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Water supply: costs and performance of water utilities. Evidence from Switzerland

Congress: 2008
Author(s): Andrea Baranzini, David Maradan, Anne-Kathrin Faust
Haute Ecole de Gestion de Genève Campus de Battelle, Bâtiment F, 7 route de Drize, CH – 1227 Carouge-Genève, Suisse andrea.baranzini@hesge.ch david.maradan@hesge.ch anne-kathrin.faust@hesge.ch

Keyword(s): water utilities, benchmarking, cost function, data envelopment analysis, performance, efficiency
Article:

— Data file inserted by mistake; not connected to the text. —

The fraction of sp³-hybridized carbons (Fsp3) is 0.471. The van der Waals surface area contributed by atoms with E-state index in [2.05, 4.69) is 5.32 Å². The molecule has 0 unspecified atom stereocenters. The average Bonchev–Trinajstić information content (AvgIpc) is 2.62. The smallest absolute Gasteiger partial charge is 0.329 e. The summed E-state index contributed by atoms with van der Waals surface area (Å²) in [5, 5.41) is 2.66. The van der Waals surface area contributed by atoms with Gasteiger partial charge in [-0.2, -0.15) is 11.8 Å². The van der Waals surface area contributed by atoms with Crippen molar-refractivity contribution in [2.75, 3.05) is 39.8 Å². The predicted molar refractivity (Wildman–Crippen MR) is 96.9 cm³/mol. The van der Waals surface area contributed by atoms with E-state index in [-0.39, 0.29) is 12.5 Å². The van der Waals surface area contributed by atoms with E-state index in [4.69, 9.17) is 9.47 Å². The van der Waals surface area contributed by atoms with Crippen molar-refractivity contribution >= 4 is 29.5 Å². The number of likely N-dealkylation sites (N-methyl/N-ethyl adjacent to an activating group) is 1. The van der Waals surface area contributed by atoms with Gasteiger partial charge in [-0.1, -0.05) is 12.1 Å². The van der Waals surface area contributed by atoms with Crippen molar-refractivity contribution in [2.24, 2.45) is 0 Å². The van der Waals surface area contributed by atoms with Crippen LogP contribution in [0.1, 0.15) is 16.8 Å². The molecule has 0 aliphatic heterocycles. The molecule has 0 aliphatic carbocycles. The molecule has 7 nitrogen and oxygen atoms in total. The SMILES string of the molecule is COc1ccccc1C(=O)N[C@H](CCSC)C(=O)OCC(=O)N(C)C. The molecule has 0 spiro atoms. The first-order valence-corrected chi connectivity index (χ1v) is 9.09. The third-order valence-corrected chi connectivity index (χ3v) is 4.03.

AbstractThe main general objective of this paper is to assess and to compare practices in the water supply sector in Switzerland. The project possesses two interrelated specific objectives: > Firstly, it analyses the main determinants of the costs of water supply. >Secondly, it develops different measures of the economic efficiency of water utilities, while highlighting its determinants. In order to achieve those objectives, we accessed a new and unexploited database on the Swiss water utilities. This very reach database counts more than 1’200 observations over 5 years and offers detailed and precise information on the type of the water production process, the characteristics of the network and the costs of water supply. Such database presents an original opportunity to analyse the cost of water supply and to determine the water utilities efficiency. Such a study has never been done in Switzerland. This article is based on two methodologies. Firstly, it applies the stochastic cost function approach in order to explore the determinants of water supply cost, their structure and composition. Thanks to this approach, we are able to differentiate those factors which are outside the control of the water utilities (e.g. topology of the region and customer density) from those which are under control and can be managed by the utilities (e.g. production factors). Given the cost function, we are able to fully characterise the water production process, e.g. in terms of economies of scale and marginal costs, which are important determinants in water policies, such as planning and water tariffs. The cost function approach is completed by a “data envelopment” analysis (DEA), which is a linear programming based technique for measuring the relative performance of organisational units. Such technique estimates the water supply production frontier from the best observed practices and from it various efficiency measures may be computed. In a first step, the efficiency scores, defined as the distance between each production unit and the frontier, are estimated. The second step of the analysis consists in exploring the determinants of the efficiency scores and their relative significance in order to qualify the efficiency of water production units. The results from the DEA analysis are particularly useful for the water managers, e.g. in benchmarking analysis.
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